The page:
This requirement (and the next two) are known as Complex Requirements, and user interfaces will likely not directly
request a value for this from a user. The value stored in the configuration tree for a
the string name of a layer present in the context’s memory that satisfies the requirement.
requirements.SymbolTableRequirement(name = "nt_symbols", description = "Windows kernel symbols"),
This requirement specifies the need for a particular
to be loaded. This gets populated by various
Automagic as the nearest sibling to a particular
This means that if the
is satisfied and the
Automagic can determine
name of the
SymbolTable will be stored in the configuration.
This requirement is also a Complex Requirement and therefore will not be requested directly from the user.
requirements.ListRequirement(name = 'pid', description = 'Filter on specific process IDs', element_type = int, optional = True),
The next requirement is a List Requirement, populated by integers. The description will be presented to the user to
describe what the value represents. The optional flag indicates that the plugin can function without the
being defined within the configuration tree at all.
requirements.PluginRequirement(name = 'pslist', plugin = pslist.PsList, version = (2, 0, 0))]
This requirement indicates that the plugin will make use of another plugin’s code, and specifies the version requirements on that plugin. The version is specified in terms of Semantic Versioning meaning that, to be compatible, the major versions must be identical and the minor version must be equal to or higher than the one provided. This requirement does not make use of any data from the configuration, even if it were provided, it is merely a functional check before running the plugin. To define the version of a plugin, populate the _version class variable as a tuple of version numbers (major, minor, patch). So for example:
_version = (1, 0, 0)
The plugin may also require a specific version of the framework, and this also uses Semantic Versioning, and can be set by defining the _required_framework_version. The major version should match the version of volatility the plugin is to be used with, which at the time of writing would be 2.2.0, and so would be specified as below. If only features, for example, from 2.0.0 are used, then the lowest applicable version number should be used to support the greatest number of installations:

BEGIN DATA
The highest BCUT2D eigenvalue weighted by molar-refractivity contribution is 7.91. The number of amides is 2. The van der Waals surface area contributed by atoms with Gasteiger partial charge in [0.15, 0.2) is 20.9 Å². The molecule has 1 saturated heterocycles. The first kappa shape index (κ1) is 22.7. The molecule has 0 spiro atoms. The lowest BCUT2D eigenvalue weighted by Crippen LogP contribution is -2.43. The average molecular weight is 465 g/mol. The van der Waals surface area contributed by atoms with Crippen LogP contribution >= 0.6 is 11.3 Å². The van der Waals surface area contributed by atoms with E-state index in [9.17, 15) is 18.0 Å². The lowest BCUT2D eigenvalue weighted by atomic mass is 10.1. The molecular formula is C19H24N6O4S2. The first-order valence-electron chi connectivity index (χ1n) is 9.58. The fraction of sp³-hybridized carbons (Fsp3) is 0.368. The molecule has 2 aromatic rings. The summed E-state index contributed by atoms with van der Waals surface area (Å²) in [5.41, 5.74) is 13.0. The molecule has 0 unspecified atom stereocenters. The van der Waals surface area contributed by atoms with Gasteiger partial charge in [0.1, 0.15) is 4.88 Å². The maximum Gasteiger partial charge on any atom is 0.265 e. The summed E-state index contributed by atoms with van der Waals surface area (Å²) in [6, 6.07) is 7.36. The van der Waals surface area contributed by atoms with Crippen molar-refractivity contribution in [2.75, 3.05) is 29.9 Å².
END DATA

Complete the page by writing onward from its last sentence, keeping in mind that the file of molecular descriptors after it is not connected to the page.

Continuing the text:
_required_framework_version = (2, 0, 0)
Define the run method¶
The run method is the primary method called on a plugin. It takes no parameters (these have been passed through the
context’s configuration tree, and the context is provided at plugin initialization time) and returns an unpopulated
TreeGrid object. These are typically constructed based on a
generator that carries out the bulk of the plugin’s processing. The
TreeGrid also specifies the column names and types
that will be output as part of the
def run(self): filter_func = pslist.PsList.create_pid_filter(self.config.get('pid', None)) kernel = self.context.modules[self.config['kernel']] return renderers.TreeGrid([("PID", int), ("Process", str), ("Base", format_hints.Hex), ("Size", format_hints.Hex), ("Name", str), ("Path", str)], self._generator(pslist.PsList.list_processes(self.context, kernel.layer_name, kernel.symbol_table_name, filter_func = filter_func)))
In this instance, the plugin constructs a filter (using the PsList plugin’s classmethod for creating filters).
It checks the plugin’s configuration for the
pid value, and passes it in as a list if it finds it, or None if
it does not. The
create_pid_filter() method accepts a list of process
identifiers that are included in the list. If the list is empty, all processes are returned.
The next line specifies the columns by their name and type. The types are simple types (int, str, bytes, float, and bool)
but can also provide hints as to how the output should be displayed (such as a hexadecimal number, using
This indicates to user interfaces that the value should be displayed in a particular way, but does not guarantee that the value
will be displayed that way (for example, if it doesn’t make sense to do so in a particular interface).
Finally, the generator is provided. The generator accepts a list of processes, which is gathered using a different plugin,
PsList plugin. That plugin features a classmethod,
so that other plugins can call it. As such, it takes all the necessary parameters rather than accessing them